Led Zeppelin alert! January 14, 2013Posted by ourfriendben in wit and wisdom.
Tags: books on Led Zeppelin, Dire Straits, Get the Led Out, Jimmy Page, Led Zeppelin
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Our friend Ben would like to interrupt Silence Dogood’s ongoing posts about winter coleslaw recipes (not that I don’t love slaw, but really) with an update that should thrill all diehard Led Zeppelin fans (such as yours truly). If you know in your heart that Led Zeppelin was the greatest rock band, Jimmy Page the greatest rock guitarist, and “Stairway to Heaven” the greatest rock anthem of all time, read on. (Everyone else is welcome to read on as well.)
There’s a new book out about Led Zeppelin that sounds like a must-have. I know, I know, there are already bazillion books out about Led Zeppelin; our friend Ben had sworn never to buy another one until Jimmy Page writes one himself. But reading a review of this one changed my mind. Get the Led Out: How Led Zeppelin Became the Biggest Band in the World by Denny Somach (Sterling, November 2012, $29.95) is no Hammer of the Gods. (Which of course I enjoyed enormously.)
Author Somach decided to take a different approach to Zeppelin. Rather than focusing on the facts that anyone could read on Wikipedia (born, school, training, marriages, kids, etc.), he decided to base the book on 5,000 hours’ worth of interviews with the band and those who knew and know them best, and add tons of gorgeous illustrations of posters, photos, etc. to make the book more a coffee-table treasure than yet another tabloid expose of notorious (and not always true) Zep exploits.
This gives the book both a sense of immediacy (as in when a record-company executive walked into Jimmy Page’s backyard and heard him playing the opening chords of “Stairway to Heaven” for the first time: “he just froze; he couldn’t believe what he was hearing”) and the rich visuals that will satisfy the cravings of those of us who weren’t old enough to attend the concerts or buy the posters and other memorabilia, who came to Zeppelin after its fabled demise.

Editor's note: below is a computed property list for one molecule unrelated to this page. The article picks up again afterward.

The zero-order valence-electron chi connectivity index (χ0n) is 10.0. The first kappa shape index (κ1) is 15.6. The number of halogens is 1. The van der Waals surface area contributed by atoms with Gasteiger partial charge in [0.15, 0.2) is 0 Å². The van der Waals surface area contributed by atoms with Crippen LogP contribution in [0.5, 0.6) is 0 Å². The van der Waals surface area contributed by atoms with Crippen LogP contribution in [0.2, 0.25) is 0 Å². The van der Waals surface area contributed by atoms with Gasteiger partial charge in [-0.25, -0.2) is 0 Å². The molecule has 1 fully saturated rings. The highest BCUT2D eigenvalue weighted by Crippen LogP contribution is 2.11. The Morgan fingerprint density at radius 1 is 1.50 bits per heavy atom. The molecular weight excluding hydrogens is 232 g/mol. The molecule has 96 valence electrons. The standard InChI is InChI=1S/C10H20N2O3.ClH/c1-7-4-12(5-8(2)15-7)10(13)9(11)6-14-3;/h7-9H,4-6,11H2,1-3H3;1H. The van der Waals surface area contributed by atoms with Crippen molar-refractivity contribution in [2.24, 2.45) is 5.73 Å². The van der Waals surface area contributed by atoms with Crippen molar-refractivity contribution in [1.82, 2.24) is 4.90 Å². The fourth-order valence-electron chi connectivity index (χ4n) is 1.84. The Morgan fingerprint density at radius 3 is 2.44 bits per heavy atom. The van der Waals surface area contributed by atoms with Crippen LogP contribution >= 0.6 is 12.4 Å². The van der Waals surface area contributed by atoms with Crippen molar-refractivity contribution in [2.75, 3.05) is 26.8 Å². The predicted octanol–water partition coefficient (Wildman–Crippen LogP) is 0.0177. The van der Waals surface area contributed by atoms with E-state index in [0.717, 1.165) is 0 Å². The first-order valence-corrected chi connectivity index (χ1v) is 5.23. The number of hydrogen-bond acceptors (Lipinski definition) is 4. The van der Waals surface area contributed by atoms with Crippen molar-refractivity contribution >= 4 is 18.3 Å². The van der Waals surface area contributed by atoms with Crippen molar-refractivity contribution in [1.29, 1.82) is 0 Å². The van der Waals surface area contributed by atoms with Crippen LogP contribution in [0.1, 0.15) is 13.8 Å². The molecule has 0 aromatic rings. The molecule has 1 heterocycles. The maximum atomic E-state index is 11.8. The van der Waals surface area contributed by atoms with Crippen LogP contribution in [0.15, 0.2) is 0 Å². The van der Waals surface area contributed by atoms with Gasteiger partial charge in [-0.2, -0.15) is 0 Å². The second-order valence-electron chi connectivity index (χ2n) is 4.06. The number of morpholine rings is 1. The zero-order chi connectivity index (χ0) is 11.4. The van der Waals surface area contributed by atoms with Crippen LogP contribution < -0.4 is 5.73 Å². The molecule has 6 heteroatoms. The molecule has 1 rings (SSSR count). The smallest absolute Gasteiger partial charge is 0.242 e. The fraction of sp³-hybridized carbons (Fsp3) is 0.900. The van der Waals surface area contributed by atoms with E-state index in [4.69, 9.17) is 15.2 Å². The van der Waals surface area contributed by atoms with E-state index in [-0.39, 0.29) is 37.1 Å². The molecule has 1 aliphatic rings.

One thing that stupefied our friend Ben was the pricing of concert tickets back in the day. One poster featured in the review of the book, from 1971, advertised tickets to a Led Zeppelin concert for—are you sitting down?—$6. Yes, that would be six dollars. Given that tickets to fifth-rated performers at our regional theater now cost $60-plus, and tickets to fan faves like Jimmy Buffett are astronomical, Silence and I make do with the CDs of those we choose to follow. But oh my, to time-travel back to 1971 and plonk down $6 for a ticket to see Led Zeppelin! Six dollars. Okay, Ben, get a grip.
The book is apparently also peppered with entertaining factoids that should fascinate hardcore Zeppelin fans. And for those who’re just dipping their toes into Zeppelin waters, do you know how the band’s name came to be? Someone remarked on hearing that they wanted to merge blues and rock that their band would go over like a lead zeppelin. The band embraced the concept, but were concerned that people would misread the name and pronounce it as “leed”–as in, in the lead—rather than as the heavy metal for which it was named, giving an entire genre its name. Thus, “Led.” Another of our friend Ben’s all-time favorite bands, Dire Straits, was named because someone pointed out to the group that if they were depending on their music to support them, they were in dire straights. Both Led Zeppelin and Dire Straits clearly had a sense of irony and a sense of humor, as well as being fabulous musicians.
At any rate, I’ll be heading to Amazon.com today to place my order for Get the Led Out. And I’m still hoping for that book by Jimmy Page.
Love guitar? Watch this! August 20, 2012Posted by ourfriendben in wit and wisdom.